Gum Grafting

When recession of the gingiva occurs, the body loses a natural defense against both bacterial penetration and trauma. When gum recession is a problem, gum reconstruction using grafting techniques is an option.

When there is only minor recession, some healthy gingiva often remains and protects the tooth, so that no treatment other than modifying home care practices is necessary. However, when recession reaches the mucosa, the first line of defense against bacterial penetration is lost.

In addition, gum recession often results in root sensitivity to hot and cold foods as well as an unsightly appearance of the gum and tooth. When significant, gum recession can predispose to worsening recession and expose the root surface, which is softer than enamel, leading to root caries and root gouging.

 
before and after gum grafting

A gingival graft is designed to solve these problems. A thin piece of tissue is taken from the roof of the mouth or gently moved over from adjacent areas to provide a stable band of attached gingiva around the tooth. The gingival graft may be placed in such a way as to cover the exposed portion of the root.

The gingival graft procedure is highly predictable and results in a stable, healthy band of attached tissue around the tooth.

Gingivectomy

The gum tissue can be very thick and large covering the tooth surface making the teeth look short. This can happen because of medications, bone that extends too close to the surface of the teeth, or inflammation due to gum disease.

A gingivectomy is a periodontal procedure that eliminates excess gum tissue. The term “gingivectomy” is derived from Latin:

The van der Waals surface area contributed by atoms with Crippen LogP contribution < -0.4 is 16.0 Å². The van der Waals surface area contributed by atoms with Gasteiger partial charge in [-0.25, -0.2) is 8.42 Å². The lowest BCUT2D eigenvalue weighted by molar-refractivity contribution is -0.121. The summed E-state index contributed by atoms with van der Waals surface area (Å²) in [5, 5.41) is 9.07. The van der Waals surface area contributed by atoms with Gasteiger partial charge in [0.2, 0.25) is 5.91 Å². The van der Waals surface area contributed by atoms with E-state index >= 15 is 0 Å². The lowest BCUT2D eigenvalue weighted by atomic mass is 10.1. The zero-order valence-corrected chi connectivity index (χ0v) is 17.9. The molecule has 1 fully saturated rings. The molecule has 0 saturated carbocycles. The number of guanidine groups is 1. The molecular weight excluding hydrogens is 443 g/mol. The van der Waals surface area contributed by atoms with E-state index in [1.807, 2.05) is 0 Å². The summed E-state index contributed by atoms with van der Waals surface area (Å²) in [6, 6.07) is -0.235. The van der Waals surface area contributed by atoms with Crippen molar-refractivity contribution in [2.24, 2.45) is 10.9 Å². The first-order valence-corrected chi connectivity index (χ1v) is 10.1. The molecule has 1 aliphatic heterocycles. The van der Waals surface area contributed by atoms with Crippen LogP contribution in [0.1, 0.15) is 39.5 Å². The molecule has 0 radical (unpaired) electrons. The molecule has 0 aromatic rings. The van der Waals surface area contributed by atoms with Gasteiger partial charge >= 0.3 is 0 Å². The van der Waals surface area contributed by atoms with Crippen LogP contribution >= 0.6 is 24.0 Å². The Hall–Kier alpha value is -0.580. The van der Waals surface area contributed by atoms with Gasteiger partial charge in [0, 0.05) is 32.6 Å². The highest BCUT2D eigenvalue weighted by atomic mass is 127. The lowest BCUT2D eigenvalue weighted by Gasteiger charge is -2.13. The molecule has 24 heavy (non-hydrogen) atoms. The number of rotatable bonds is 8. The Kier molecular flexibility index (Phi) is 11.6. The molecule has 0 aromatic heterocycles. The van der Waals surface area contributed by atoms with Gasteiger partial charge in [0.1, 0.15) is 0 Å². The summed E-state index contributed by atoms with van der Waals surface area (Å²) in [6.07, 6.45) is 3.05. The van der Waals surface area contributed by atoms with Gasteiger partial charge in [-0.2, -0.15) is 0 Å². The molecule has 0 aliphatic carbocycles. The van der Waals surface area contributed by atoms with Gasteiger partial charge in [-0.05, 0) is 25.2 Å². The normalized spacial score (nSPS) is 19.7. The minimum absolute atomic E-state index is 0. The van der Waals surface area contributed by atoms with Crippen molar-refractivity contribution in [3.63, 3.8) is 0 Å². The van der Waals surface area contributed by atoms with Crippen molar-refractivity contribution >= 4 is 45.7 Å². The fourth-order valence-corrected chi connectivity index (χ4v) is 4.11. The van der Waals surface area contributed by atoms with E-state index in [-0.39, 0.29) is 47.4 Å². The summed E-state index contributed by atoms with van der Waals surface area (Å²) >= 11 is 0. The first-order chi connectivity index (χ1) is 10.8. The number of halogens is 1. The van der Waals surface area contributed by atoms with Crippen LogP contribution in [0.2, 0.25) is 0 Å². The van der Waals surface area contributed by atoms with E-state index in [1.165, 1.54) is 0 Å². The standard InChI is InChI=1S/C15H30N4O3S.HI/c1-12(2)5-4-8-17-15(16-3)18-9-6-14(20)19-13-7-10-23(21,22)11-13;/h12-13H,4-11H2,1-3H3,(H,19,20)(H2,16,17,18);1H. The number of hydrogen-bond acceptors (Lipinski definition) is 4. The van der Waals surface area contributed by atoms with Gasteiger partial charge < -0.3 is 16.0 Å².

• “gingiva” means gum tissue,
  • “-ectomy” means to remove.

The following are some reasons a gingivectomy might be needed:

Cosmetics: To make the teeth look normal in size when the gum is covering too much of it, making the teeth look longer and more proportional.

Functional/Esthetics: To remove excess gum tissue (gingival overgrowth) that has formed as a result of certain drugs such as anti-seizure and organ-transplant medications, and certain high blood pressure medications.

Bone and gum health around the teeth: To shrink deep gum pockets. This procedure might require some bone work as well.

Procedure

We first will anesthetize the area(s) to be treated. The excess of gum tissue is removed either with a scalpel blade and sometimes some rotary instruments or a laser. In most cases no sutures (stitches) are required. The surgical sites will be sore for 24-48 hours, and medication will be provided to alleviate any discomfort experienced. A week follow-up appointment is usually needed to ensure proper healing.

Frenectomy

A frenum is a naturally occurring muscle attachment, normally seen between the front teeth (either upper or lower). It connects the inner aspect of the lip with the gum. A lack of attached gingiva, in conjunction with a high (closer to the biting surface) frenum attachment, which exaggerates the pull on the gum margin, can result in recession. Additionally, an excessively large frenum can prevent the teeth from coming together resulting in a gap between the front teeth. If pulling is seen or the frenum is too large to allow the teeth to come together, the frenum is surgically released from the gum with a frenectomy. A frenectomy is simply the surgical removal of a frenum.

When Orthodontic treatment is planned or initiated, the removal of an abnormal frenum, with or without a gingival graft, can increase stability and improve success of the final orthodontic result.